The first version is still yet to go on sale, but engineers at General Motors are already hard at work developing the second and third generations of the Chevrolet Volt plug-in hybrid.
With the first Volt still over twelve months away, GM has decided to start work on successive generations of the car in an attempt to dramatically reduce its cost.
Above: The Opel Ampera, a re-skinned Chevy Volt.
As with any new-generation vehicle, every part of the car will come in for attention, but the primary focus of Volt development will be concentrated on the car's Lithium Ion battery pack.
To make the Volt a more versatile and attractive offering to consumers, GM engineers are focusing on making the battery pack in the Volt lighter, smaller, more efficient and more powerful. The number one priority is on making the technology cheaper.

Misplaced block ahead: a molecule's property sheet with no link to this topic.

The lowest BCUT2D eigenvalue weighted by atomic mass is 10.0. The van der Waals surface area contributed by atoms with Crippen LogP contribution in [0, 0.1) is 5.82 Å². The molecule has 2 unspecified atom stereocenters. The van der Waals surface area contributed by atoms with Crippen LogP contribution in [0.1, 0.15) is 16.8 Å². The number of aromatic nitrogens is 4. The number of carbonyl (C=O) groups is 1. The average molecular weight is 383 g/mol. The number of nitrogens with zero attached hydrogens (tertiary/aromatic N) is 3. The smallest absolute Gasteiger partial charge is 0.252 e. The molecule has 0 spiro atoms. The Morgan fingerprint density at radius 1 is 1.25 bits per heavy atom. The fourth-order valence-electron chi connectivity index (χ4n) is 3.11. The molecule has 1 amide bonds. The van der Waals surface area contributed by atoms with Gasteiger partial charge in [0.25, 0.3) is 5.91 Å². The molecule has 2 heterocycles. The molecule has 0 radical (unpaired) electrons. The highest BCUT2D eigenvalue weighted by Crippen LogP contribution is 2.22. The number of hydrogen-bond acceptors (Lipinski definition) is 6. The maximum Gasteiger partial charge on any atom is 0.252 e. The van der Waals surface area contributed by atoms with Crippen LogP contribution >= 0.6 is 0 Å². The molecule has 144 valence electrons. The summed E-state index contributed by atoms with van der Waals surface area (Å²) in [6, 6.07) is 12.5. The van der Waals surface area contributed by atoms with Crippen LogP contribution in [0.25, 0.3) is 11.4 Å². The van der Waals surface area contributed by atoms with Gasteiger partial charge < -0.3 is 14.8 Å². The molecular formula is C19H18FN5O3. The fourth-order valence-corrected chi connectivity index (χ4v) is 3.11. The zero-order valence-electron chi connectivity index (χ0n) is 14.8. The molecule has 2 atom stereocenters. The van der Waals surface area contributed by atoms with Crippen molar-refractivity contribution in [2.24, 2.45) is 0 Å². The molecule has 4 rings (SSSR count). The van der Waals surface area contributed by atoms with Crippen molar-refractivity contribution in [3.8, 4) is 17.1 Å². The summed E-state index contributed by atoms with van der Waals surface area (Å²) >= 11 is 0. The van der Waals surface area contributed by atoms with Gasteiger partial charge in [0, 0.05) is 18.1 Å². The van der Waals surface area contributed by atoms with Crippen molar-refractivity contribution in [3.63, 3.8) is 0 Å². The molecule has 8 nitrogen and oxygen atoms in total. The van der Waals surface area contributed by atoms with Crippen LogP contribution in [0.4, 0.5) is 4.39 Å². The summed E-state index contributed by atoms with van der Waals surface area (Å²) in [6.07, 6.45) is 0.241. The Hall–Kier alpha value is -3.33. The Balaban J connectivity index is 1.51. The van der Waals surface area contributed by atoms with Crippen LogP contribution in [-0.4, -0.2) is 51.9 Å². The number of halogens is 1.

No pricing has been announced for the Volt yet, however estimates place it at around USD $40,000 (AUD $58,000).
Tax credits and government rebates could reduce that figure to USD $30,000 (AUD $43,600), a price tag that will keep the Volt out of the reach of a large proportion of US buyers.
If GM can get it right - and that's not 'a given' - it will be hoping the Voltec drivetrain will extend the capabilities and performance of hybrids beyond those available today.
It's a big call. You can bet GM will be working furiously to make sure the Volt lives up to expectations. After all, there's more riding on its battery-packs and drivetrain than might be immediately apparent - it might just be the most important range of vehicles in the company's modern history.